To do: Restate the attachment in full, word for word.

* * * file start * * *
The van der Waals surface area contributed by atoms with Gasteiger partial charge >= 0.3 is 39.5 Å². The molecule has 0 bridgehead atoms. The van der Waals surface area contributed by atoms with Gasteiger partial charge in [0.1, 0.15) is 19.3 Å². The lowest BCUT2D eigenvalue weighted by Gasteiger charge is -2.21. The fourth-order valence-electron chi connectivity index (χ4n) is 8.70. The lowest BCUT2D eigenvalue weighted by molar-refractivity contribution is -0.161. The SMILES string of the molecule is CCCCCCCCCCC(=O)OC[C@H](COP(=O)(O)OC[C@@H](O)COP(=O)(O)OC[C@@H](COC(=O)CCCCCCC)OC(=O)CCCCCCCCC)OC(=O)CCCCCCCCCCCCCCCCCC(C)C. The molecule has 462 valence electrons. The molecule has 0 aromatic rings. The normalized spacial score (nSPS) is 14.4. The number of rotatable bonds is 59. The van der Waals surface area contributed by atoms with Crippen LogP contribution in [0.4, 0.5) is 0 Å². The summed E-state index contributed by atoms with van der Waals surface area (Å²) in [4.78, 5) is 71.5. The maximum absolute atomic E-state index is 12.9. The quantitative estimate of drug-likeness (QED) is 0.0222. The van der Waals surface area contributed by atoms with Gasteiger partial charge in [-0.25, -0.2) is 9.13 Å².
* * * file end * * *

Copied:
The van der Waals surface area contributed by atoms with Gasteiger partial charge >= 0.3 is 39.5 Å². The molecule has 0 bridgehead atoms. The van der Waals surface area contributed by atoms with Gasteiger partial charge in [0.1, 0.15) is 19.3 Å². The lowest BCUT2D eigenvalue weighted by Gasteiger charge is -2.21. The fourth-order valence-electron chi connectivity index (χ4n) is 8.70. The lowest BCUT2D eigenvalue weighted by molar-refractivity contribution is -0.161. The SMILES string of the molecule is CCCCCCCCCCC(=O)OC[C@H](COP(=O)(O)OC[C@@H](O)COP(=O)(O)OC[C@@H](COC(=O)CCCCCCC)OC(=O)CCCCCCCCC)OC(=O)CCCCCCCCCCCCCCCCCC(C)C. The molecule has 462 valence electrons. The molecule has 0 aromatic rings. The normalized spacial score (nSPS) is 14.4. The number of rotatable bonds is 59. The van der Waals surface area contributed by atoms with Crippen LogP contribution in [0.4, 0.5) is 0 Å². The summed E-state index contributed by atoms with van der Waals surface area (Å²) in [4.78, 5) is 71.5. The maximum absolute atomic E-state index is 12.9. The quantitative estimate of drug-likeness (QED) is 0.0222. The van der Waals surface area contributed by atoms with Gasteiger partial charge in [-0.25, -0.2) is 9.13 Å².